So what are the ISSUES. That is what I am trying to drill down to? Are there specific, empirical issues that define the 2000 S500?

McBear,
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post #8 of 107 (permalink) Old 11-26-2007, 08:42 PM
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Besides aimatic problems the car is very good, one thing I had better mention is the instrument cluster failure problem and its quite well documented. There was a recall on this in America, so maybe you want to check if its been replaced.


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post #9 of 107 (permalink) Old 11-27-2007, 05:12 AM
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Hey Bear, great minds think alike...I was just looking at a pristine '01 S500 with just 23,000 miles on it I think I can get in the high 20's. Like you I came here to see what the issues are.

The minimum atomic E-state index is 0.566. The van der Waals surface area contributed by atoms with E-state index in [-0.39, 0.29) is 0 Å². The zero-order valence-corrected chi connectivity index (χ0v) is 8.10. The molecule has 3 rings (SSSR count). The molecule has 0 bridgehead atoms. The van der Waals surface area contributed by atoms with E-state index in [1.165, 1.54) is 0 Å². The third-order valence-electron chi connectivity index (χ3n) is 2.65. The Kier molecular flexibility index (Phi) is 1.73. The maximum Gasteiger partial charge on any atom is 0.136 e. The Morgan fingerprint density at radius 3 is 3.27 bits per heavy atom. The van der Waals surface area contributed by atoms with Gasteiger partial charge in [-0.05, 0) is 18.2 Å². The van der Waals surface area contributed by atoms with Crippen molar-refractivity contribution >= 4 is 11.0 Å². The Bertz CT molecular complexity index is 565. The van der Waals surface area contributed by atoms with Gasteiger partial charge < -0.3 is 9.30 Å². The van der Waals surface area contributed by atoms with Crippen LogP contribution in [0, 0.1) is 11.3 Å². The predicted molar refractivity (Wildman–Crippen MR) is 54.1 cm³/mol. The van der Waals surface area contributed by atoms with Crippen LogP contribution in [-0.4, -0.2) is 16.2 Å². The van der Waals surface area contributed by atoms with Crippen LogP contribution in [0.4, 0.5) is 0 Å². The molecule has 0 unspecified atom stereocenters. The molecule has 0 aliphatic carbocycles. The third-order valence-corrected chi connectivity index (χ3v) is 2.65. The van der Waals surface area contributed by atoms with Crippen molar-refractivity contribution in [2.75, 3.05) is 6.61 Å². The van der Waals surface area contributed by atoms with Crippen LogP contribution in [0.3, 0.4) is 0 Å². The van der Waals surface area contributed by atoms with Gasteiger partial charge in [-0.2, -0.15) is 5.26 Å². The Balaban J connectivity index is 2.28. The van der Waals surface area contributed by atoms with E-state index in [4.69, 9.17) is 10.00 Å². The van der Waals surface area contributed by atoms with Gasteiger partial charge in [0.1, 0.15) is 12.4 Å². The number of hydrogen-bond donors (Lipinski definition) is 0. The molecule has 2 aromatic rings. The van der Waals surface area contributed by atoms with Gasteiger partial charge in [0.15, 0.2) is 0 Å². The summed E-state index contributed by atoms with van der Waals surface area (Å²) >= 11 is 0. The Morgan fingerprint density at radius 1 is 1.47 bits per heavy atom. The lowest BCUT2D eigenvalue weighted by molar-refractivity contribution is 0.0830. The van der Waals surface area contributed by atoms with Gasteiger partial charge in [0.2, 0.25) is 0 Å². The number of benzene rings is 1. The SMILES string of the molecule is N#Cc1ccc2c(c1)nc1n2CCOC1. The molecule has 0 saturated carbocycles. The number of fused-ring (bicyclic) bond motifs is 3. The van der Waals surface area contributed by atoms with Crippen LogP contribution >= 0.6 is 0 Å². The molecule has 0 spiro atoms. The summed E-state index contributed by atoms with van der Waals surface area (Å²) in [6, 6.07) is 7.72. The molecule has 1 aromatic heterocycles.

That having been said, I am absolutely loving my '86 420SEL. Took the whole family up to the Detroit airport for our Thanksgiving getaway to FL and the damn thing is a limosine. Great for carting the in-laws around, the back seat is amazing. No issues so far.

Good luck with your search!
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post #10 of 107 (permalink) Old 11-27-2007, 05:52 AM
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mcbear,

You have pretty much hit the issues: Airmatic suspension and electronics. Both have improved in later years.